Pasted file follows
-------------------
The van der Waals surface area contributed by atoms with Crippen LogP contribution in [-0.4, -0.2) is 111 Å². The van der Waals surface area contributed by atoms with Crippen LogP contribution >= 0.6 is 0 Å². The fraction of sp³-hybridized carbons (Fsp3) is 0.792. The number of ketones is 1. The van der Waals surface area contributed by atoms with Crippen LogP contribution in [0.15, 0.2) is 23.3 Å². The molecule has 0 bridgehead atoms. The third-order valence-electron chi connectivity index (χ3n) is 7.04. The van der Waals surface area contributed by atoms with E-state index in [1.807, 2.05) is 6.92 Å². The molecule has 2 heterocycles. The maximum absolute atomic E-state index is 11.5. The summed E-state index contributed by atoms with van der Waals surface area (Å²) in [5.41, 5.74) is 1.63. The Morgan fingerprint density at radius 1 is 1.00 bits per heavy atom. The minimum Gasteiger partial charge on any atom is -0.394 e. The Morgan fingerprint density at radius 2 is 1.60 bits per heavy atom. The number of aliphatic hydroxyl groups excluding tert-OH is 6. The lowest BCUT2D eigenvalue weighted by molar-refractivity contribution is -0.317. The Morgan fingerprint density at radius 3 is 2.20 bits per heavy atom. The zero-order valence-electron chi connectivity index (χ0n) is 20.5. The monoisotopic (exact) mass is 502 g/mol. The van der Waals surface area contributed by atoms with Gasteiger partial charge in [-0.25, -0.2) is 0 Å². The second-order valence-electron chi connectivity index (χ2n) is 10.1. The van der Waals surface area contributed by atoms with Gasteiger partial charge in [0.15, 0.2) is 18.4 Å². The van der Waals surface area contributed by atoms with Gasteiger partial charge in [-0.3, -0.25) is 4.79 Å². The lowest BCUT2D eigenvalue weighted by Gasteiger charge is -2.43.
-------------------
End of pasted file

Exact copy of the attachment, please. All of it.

The van der Waals surface area contributed by atoms with Crippen LogP contribution in [-0.4, -0.2) is 111 Å². The van der Waals surface area contributed by atoms with Crippen LogP contribution >= 0.6 is 0 Å². The fraction of sp³-hybridized carbons (Fsp3) is 0.792. The number of ketones is 1. The van der Waals surface area contributed by atoms with Crippen LogP contribution in [0.15, 0.2) is 23.3 Å². The molecule has 0 bridgehead atoms. The third-order valence-electron chi connectivity index (χ3n) is 7.04. The van der Waals surface area contributed by atoms with E-state index in [1.807, 2.05) is 6.92 Å². The molecule has 2 heterocycles. The maximum absolute atomic E-state index is 11.5. The summed E-state index contributed by atoms with van der Waals surface area (Å²) in [5.41, 5.74) is 1.63. The Morgan fingerprint density at radius 1 is 1.00 bits per heavy atom. The minimum Gasteiger partial charge on any atom is -0.394 e. The Morgan fingerprint density at radius 2 is 1.60 bits per heavy atom. The number of aliphatic hydroxyl groups excluding tert-OH is 6. The lowest BCUT2D eigenvalue weighted by molar-refractivity contribution is -0.317. The Morgan fingerprint density at radius 3 is 2.20 bits per heavy atom. The zero-order valence-electron chi connectivity index (χ0n) is 20.5. The monoisotopic (exact) mass is 502 g/mol. The van der Waals surface area contributed by atoms with Gasteiger partial charge in [-0.25, -0.2) is 0 Å². The second-order valence-electron chi connectivity index (χ2n) is 10.1. The van der Waals surface area contributed by atoms with Gasteiger partial charge in [0.15, 0.2) is 18.4 Å². The van der Waals surface area contributed by atoms with Gasteiger partial charge in [-0.3, -0.25) is 4.79 Å². The lowest BCUT2D eigenvalue weighted by Gasteiger charge is -2.43.